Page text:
The U.S. Chamber of Commerce last week filed an amicus curiae brief in opposition to the Consumer Financial Protection Bureau’s attempt to enforce a civil investigative demand against factoring company J.G. Wentworth.
The Chamber of Commerce filed its brief in the pending proceeding in the United States District Court for the Eastern District of Pennsylvania, where the CFPB has sued J.G. Wentworth to enforce the civil investigative demand (“CID”) relating to an array of topics and transactions involving structured settlement factoring.
In the brief, the Chamber of Commerce argued that enforcement of the CID would expand the CFPB’s authority “far beyond the limits established by Congress”.
As reported in an earlier Secondary Insurance Market Blog post (available here), “[a]fter initially cooperating with previous requests from the CFPB in 2014, J.G. Wentworth last year challenged the CFPB’s jurisdiction to issue a more extensive CID that appears to cover virtually every J.G. Wentworth transaction since the enactment of the CFPA. In February, 2016, the CFPB rejected J.G. Wentworth’s petition to set aside the CID.”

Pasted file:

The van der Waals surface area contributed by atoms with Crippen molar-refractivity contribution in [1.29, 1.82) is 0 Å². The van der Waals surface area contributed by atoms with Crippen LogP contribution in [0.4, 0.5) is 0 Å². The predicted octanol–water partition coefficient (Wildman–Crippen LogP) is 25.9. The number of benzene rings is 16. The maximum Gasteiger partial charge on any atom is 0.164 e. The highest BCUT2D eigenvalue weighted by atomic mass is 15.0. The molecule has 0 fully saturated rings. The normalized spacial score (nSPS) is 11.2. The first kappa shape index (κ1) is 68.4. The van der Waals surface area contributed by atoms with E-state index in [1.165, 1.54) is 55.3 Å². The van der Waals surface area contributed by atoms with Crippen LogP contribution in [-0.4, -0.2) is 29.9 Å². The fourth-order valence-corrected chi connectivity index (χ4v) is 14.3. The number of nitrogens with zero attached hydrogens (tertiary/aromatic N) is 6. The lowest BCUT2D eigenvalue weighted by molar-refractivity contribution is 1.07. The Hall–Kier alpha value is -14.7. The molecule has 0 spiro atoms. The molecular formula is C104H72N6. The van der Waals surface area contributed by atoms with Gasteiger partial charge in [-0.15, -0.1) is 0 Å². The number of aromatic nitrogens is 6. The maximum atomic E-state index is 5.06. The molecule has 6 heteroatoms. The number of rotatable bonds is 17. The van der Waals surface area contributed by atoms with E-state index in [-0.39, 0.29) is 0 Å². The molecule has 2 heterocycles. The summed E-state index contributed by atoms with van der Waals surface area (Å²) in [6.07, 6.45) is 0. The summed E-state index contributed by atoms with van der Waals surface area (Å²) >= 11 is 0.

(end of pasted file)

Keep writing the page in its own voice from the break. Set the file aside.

Others have questioned the CFPB’s authority in connection with the CID, as reported in, for example, this Secondary Insurance Market Blog post.